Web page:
If you’re a former chief executive who was shown the door after a run of bad results then you can breathe a sigh of relief. Headhunters on the search for a new CEO are more interested in your personal background than in prior performance, according to an academic study published today.
Researchers at the London School of Economics interviewed senior execs at 10 British and international executive search firms in a bid to determine what they look for in a top dog. Their research found that headhunters dont's spend a lot of time trying to determine past performance.
That's partly because it’s too difficult to distinguish between how well an executive has done personally, and how well their company has performed. Some businesses couldn’t be saved by the most accomplished of operators, but others will trundle along happily with a fool at the helm.
An impressive career path will set you in good stead. In some sectors that means prior experience in a similar field (engineering or finance, for instance) and it also means having significant managerial experience and responsibility, rather than a more technical role.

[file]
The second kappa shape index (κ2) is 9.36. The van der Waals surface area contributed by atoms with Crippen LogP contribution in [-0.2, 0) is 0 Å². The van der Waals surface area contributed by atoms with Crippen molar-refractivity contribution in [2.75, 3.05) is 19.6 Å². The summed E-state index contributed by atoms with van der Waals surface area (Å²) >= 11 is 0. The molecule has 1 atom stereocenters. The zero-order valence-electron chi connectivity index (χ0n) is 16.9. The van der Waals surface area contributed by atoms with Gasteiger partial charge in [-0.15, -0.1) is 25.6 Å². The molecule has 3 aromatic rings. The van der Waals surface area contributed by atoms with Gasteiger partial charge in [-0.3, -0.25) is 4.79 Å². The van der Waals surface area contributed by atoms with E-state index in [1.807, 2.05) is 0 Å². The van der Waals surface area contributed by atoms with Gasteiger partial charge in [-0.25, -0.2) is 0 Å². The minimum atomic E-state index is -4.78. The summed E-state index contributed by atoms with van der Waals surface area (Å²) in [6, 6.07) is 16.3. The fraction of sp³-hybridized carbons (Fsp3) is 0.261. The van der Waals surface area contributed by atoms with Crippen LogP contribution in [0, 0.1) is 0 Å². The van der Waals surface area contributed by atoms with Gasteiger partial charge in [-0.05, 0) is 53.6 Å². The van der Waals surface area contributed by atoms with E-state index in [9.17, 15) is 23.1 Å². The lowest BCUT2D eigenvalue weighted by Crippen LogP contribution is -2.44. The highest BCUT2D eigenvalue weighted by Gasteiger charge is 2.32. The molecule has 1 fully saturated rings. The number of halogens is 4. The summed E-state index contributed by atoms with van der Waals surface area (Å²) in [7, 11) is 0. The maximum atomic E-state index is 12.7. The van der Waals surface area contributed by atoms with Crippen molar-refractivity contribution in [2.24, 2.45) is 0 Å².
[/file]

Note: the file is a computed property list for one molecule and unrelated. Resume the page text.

‘The firms interviewed agreed that in some industries experience in that industry is essential,’ the report said. ‘In others that is not the case. But all call for candidates having held a variety of posts, a fairly clear upward progression, and some managerial appointments.’
References are also key. Headhunters may not be great at appraising performance, but they hoover up the opinions of others. That ranges from written references to formal chats and even naked gossip. ‘There’s an awful lot of hearsay,’ conceded one interviewee, so keep your friends close.
The process of hiring a CEO is ‘usually inherently conservative’, the report adds, because ‘the main concern is avoiding a patently bad appointment.’ Unfortunately for those yet to land a top job, that means the best way to win over recruiters is to have been a chief exec already.